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Shamed former congressman Anthony Weiner is out of prison: Report

Anthony Weiner was transferred to a halfway house in New York, following a prison sentence for sending sexually explicit text messages to a minor.

FOX News reports that Weiner, 54, is now in a federal re-entry program based in New York, where he’ll live until his release in May. In 2017, the disgraced former congressman was found guilty of “sexting” a 15-year-old girl from North Carolina.

Weiner’s career began to fall apart years before his arrest. In 2011, he was outed for sending explicit photos via text and engaging in improper relationships online. He resigned from Congress shortly after but tried to revamp his political career in 2013 when he ran for mayor in New York City. The attempt failed when his secret screenname “Carlos Danger” was exposed after he accidentally sent an explicit photo of himself on Twitter.

It was later revealed Weiner had been sending explicit messages to 23-year-old Sydney Leathers.

This undated photo taken from the website BigGovernment.com, run by conservative activist Andrew Breitbart, purports to show Rep. Anthony Weiner, D-N.Y., shirtless. After days of denials, Weiner confessed Monday June 6, 2011 that he tweeted a photo of his bulging underpants to a young woman, and he also admitted to “inappropriate” exchanges with six women before and after he got married. The scandal escalated when the website, BigGovernment.com,, posted photos, including the one shown, purportedly from a second woman who said she received shirtless shots of the congressman. The site said the pictures were in a cache of intimate online photographs, chats and email exchanges the woman claimed to have. The website did not identify the woman. (AP Photo/BigGovernment.com)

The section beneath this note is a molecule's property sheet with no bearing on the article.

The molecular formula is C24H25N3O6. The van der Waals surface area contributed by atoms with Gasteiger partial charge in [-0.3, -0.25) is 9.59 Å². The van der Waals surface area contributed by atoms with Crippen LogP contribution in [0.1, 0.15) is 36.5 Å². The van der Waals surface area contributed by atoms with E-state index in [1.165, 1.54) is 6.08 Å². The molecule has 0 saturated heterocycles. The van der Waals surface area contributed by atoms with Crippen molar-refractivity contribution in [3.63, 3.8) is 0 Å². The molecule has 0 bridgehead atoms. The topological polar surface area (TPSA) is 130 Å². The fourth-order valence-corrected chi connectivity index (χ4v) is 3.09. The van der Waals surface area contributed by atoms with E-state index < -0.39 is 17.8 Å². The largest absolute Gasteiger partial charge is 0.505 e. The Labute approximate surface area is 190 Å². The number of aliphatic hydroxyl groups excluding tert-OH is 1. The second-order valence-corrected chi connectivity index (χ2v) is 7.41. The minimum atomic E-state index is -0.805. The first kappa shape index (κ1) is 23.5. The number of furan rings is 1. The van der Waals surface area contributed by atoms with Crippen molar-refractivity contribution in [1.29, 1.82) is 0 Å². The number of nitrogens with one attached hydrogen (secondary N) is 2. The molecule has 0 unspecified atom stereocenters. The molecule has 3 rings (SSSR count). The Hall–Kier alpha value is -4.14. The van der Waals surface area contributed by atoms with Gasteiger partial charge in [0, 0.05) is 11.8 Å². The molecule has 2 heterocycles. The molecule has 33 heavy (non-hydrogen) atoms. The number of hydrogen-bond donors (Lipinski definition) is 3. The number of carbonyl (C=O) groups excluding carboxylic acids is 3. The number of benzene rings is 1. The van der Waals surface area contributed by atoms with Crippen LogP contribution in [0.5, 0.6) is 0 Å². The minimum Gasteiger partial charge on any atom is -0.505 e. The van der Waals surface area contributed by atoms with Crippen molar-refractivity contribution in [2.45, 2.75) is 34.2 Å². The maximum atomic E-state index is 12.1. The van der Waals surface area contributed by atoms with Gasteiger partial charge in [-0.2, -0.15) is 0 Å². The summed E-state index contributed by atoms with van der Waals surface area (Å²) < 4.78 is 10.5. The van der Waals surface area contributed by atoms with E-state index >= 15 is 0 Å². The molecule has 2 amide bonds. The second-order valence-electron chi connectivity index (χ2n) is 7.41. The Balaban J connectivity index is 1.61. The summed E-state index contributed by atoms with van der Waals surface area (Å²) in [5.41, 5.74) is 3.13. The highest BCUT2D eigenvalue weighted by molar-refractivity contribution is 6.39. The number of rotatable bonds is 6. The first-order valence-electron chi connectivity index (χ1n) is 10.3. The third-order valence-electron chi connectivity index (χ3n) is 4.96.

“I don’t think he’ll learn any kind of lesson,” Leathers told Page Six in 2017, referring to his prison sentence. “I don’t feel bad for him and I don’t think he feels bad — he feels bad he got caught. I can see him doing this all over again. If a teenage girl gives him attention, he’s gonna take it. He doesn’t know how to not fall into that.”

During sentencing, Weiner described himself as an “addict” who had a disease. Regardless, U.S. District Judge Denise L. Cote told Weiner that sending explicit messages to a minor was a “serious crime that deserves serious punishment.”

Weiner was initially sentenced to 21 months, but good behavior knocked three months from his time. He served 15 months at the Federal Medical Center in Devens, Massachusetts.

Upon his release from the halfway house, Weiner will have supervised probation for three years. He’s also required to register as a sex offender.

[Feature Photo: Anthony Weiner/AP Photo/Jason DeCrow]